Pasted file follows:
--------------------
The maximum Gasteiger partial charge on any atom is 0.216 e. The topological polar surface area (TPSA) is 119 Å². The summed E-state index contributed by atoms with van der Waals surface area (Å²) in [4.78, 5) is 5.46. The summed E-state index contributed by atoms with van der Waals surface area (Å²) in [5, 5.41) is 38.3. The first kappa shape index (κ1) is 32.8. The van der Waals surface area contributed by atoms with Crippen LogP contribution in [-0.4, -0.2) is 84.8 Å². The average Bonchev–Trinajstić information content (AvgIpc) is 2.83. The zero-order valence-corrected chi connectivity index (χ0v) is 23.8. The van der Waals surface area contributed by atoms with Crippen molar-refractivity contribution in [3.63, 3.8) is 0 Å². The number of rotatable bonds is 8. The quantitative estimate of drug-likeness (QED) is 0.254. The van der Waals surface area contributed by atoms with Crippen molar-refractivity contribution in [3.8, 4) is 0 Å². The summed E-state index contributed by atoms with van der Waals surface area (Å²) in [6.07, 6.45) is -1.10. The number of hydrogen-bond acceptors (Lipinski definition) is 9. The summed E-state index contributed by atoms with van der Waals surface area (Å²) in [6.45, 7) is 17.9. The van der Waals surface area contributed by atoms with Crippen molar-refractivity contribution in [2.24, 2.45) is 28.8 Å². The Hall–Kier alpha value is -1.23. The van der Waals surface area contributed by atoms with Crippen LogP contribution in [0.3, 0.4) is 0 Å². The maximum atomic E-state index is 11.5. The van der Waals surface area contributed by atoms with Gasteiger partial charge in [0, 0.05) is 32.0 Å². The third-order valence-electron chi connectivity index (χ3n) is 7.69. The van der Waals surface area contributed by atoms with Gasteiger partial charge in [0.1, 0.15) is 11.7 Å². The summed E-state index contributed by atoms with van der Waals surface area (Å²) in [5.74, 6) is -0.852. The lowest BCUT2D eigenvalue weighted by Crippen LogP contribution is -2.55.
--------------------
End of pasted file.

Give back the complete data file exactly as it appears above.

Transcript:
The maximum Gasteiger partial charge on any atom is 0.216 e. The topological polar surface area (TPSA) is 119 Å². The summed E-state index contributed by atoms with van der Waals surface area (Å²) in [4.78, 5) is 5.46. The summed E-state index contributed by atoms with van der Waals surface area (Å²) in [5, 5.41) is 38.3. The first kappa shape index (κ1) is 32.8. The van der Waals surface area contributed by atoms with Crippen LogP contribution in [-0.4, -0.2) is 84.8 Å². The average Bonchev–Trinajstić information content (AvgIpc) is 2.83. The zero-order valence-corrected chi connectivity index (χ0v) is 23.8. The van der Waals surface area contributed by atoms with Crippen molar-refractivity contribution in [3.63, 3.8) is 0 Å². The number of rotatable bonds is 8. The quantitative estimate of drug-likeness (QED) is 0.254. The van der Waals surface area contributed by atoms with Crippen molar-refractivity contribution in [3.8, 4) is 0 Å². The summed E-state index contributed by atoms with van der Waals surface area (Å²) in [6.07, 6.45) is -1.10. The number of hydrogen-bond acceptors (Lipinski definition) is 9. The summed E-state index contributed by atoms with van der Waals surface area (Å²) in [6.45, 7) is 17.9. The van der Waals surface area contributed by atoms with Crippen molar-refractivity contribution in [2.24, 2.45) is 28.8 Å². The Hall–Kier alpha value is -1.23. The van der Waals surface area contributed by atoms with Crippen LogP contribution in [0.3, 0.4) is 0 Å². The maximum atomic E-state index is 11.5. The van der Waals surface area contributed by atoms with Gasteiger partial charge in [0, 0.05) is 32.0 Å². The third-order valence-electron chi connectivity index (χ3n) is 7.69. The van der Waals surface area contributed by atoms with Gasteiger partial charge in [0.1, 0.15) is 11.7 Å². The summed E-state index contributed by atoms with van der Waals surface area (Å²) in [5.74, 6) is -0.852. The lowest BCUT2D eigenvalue weighted by Crippen LogP contribution is -2.55.